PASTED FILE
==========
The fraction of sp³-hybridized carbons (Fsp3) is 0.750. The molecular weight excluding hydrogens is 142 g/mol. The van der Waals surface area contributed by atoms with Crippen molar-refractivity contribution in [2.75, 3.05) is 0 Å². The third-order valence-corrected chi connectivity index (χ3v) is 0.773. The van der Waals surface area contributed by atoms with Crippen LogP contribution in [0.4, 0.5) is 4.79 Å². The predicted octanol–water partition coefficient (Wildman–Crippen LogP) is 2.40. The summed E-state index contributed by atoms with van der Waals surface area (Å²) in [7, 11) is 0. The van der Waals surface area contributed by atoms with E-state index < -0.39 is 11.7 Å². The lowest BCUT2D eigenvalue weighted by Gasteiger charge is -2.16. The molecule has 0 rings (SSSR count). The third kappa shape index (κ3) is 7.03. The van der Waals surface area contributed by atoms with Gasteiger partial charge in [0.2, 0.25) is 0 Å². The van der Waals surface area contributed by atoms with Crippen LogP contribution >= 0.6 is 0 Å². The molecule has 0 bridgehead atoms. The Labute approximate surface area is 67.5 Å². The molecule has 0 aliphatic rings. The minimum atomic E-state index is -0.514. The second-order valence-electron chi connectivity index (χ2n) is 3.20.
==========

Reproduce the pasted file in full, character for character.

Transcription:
The fraction of sp³-hybridized carbons (Fsp3) is 0.750. The molecular weight excluding hydrogens is 142 g/mol. The van der Waals surface area contributed by atoms with Crippen molar-refractivity contribution in [2.75, 3.05) is 0 Å². The third-order valence-corrected chi connectivity index (χ3v) is 0.773. The van der Waals surface area contributed by atoms with Crippen LogP contribution in [0.4, 0.5) is 4.79 Å². The predicted octanol–water partition coefficient (Wildman–Crippen LogP) is 2.40. The summed E-state index contributed by atoms with van der Waals surface area (Å²) in [7, 11) is 0. The van der Waals surface area contributed by atoms with E-state index < -0.39 is 11.7 Å². The lowest BCUT2D eigenvalue weighted by Gasteiger charge is -2.16. The molecule has 0 rings (SSSR count). The third kappa shape index (κ3) is 7.03. The van der Waals surface area contributed by atoms with Gasteiger partial charge in [0.2, 0.25) is 0 Å². The van der Waals surface area contributed by atoms with Crippen LogP contribution >= 0.6 is 0 Å². The molecule has 0 bridgehead atoms. The Labute approximate surface area is 67.5 Å². The molecule has 0 aliphatic rings. The minimum atomic E-state index is -0.514. The second-order valence-electron chi connectivity index (χ2n) is 3.20.